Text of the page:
Hudson: Here's how to brighten TVA's future focus

Mary Beth Hudson

It's been just over a month since he's taken over the reins of the Tennessee Valley Authority, but new CEO Jeffrey Lyash already is focused on the future.

He's committed to prioritizing "what is needed in the long run" when making strategic investments and changes to meet the changing environmental and economic landscape, Lyash told the Times Free Press recently. "The public power model in the valley will allow us to think about what is best over time for all of our customers," he said.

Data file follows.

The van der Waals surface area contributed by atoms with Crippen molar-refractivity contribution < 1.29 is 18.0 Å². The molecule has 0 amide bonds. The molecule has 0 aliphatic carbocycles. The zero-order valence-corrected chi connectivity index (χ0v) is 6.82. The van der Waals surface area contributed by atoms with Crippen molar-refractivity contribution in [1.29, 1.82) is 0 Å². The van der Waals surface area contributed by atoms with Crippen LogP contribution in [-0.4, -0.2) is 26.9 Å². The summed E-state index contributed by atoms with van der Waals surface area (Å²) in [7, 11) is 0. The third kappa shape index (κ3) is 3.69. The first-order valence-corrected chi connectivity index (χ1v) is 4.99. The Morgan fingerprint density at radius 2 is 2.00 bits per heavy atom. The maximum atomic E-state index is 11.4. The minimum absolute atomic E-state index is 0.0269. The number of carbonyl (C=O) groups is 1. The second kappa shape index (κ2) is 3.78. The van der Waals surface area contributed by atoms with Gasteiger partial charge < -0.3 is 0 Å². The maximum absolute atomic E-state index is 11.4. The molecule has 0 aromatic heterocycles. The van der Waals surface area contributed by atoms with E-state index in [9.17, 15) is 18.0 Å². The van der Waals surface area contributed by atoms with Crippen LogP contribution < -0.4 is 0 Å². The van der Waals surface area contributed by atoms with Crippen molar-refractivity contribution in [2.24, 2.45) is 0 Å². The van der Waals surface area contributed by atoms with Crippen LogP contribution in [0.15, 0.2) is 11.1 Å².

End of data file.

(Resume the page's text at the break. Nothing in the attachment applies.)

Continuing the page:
The answer to what's best, whether for TVA, its customers, business development, or everyday Tennesseans, is the same: advanced energy.

Advanced energy may be a booming $1.4 trillion global market, but it's intimately linked to the welfare, employment and economic prospects of all Tennesseans.

Our state has exploded as a power player in advanced energy innovation over the last decade, thanks in large part to the unique set of assets that make it a triple-threat: TVA, Oak Ridge National Laboratory and business-friendly regulations and workforce.